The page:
then hardly perceptible luster which lay over everything. The area of these journeys was circumscribed by the hand and eye of my mother. It was as if her unspoken care watched over everything. Those play voyages still knew nothing of wanderings when all shores would be left behind. Meanwhile, the hardness and scent of the oakwood began to speak more clearly of the slowness and constancy with which the tree grew. The oaktree itself spoke: only in such growth is there grounded what lasts and fructifies; to grow means to open oneself up to the expanse of heaven and at the same time to sink roots into the darkness of earth; everything genuine thrives only if it is, in right measure, both ready for the appeal of highest heaven and preserved in the protection of sustaining earth.

Again and again the oaktree says this to the pathway which passes by sure of its course. The pathway gathers in whatever has its Being around it; to all who pass this way it gives what is theirs. The same fields and meadows, ever changing but ever near, accompany the pathway through each season. Whether the Alps above the forests are sinking into twilight, or a lark is climbing into the summer morning where the pathway winds over the rolling hill, or [13] the eastwind is blowing up a storm out of the region where mother's home village lies; whether, as night draws near, a woodsman drags his bundle of brushwood to the hearth, or a harvesting wagon sways homeward in the pathway's tracks, or children are gathering the first primroses at the meadow's edge, or the fog is pushing its gloomy burden over the fields for days on end-always and everywhere the call [Zuspruch]1 of the pathway is the same:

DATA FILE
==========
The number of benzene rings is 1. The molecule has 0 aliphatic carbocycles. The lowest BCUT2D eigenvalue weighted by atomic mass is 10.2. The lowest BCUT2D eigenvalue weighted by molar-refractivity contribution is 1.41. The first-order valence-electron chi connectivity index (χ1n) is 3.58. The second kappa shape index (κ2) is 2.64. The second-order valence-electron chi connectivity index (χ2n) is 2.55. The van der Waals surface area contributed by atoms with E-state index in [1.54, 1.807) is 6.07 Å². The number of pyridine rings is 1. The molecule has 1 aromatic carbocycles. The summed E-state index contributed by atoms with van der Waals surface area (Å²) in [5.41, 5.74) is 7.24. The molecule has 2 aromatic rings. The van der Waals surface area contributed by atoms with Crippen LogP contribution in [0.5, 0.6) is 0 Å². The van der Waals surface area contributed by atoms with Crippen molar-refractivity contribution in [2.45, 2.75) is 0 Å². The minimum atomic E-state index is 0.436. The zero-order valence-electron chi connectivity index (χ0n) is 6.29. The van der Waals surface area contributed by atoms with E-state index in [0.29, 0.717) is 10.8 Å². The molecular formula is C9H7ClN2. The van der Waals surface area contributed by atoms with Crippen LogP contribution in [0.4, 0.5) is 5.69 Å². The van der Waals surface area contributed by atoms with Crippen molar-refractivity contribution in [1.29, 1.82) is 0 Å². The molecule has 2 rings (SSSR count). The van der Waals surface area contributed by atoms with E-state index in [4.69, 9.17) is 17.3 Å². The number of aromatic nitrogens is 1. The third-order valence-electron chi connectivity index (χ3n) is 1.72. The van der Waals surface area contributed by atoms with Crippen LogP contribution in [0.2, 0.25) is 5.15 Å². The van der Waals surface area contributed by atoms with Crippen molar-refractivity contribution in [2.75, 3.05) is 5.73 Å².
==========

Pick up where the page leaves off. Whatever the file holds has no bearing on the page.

The simple preserves the enigma of what abides and is great. It comes to men suddenly but then requires a long time to mature. It conceals its blessings in the modesty of what is always the same. The wide expanse of everything that grows and abides along the pathway is what bestows world. In what its language does not say, there - says Eckhardt, old master of letter and life-God is truly God.

But the call of the pathway speaks only as long as there are men, born in its atmosphere, who can hear it. They are servants of their origin, not slaves of machination. Man's attempts to bring order to the world by his plans will remain futile as long as he is not ordered to the call of the pathway. The danger looms that men today cannot hear its language. The only thing they hear is the noise of the media, which they almost take for the voice of God. So man becomes disoriented and loses his way. To the disoriented, the simple seems monotonous. The monotonous brings weariness, and the weary and bored find only what is uniform. The simple has fled. Its quiet power is exhausted.

Certainly the company of those who still recognize the simple as their hard-earned possession is quickly diminishing. But everywhere these few will be the ones who abide. Through the gentle force of the pathway they will one day have the strength to outlast the gigantic energies of atomic power, which [14]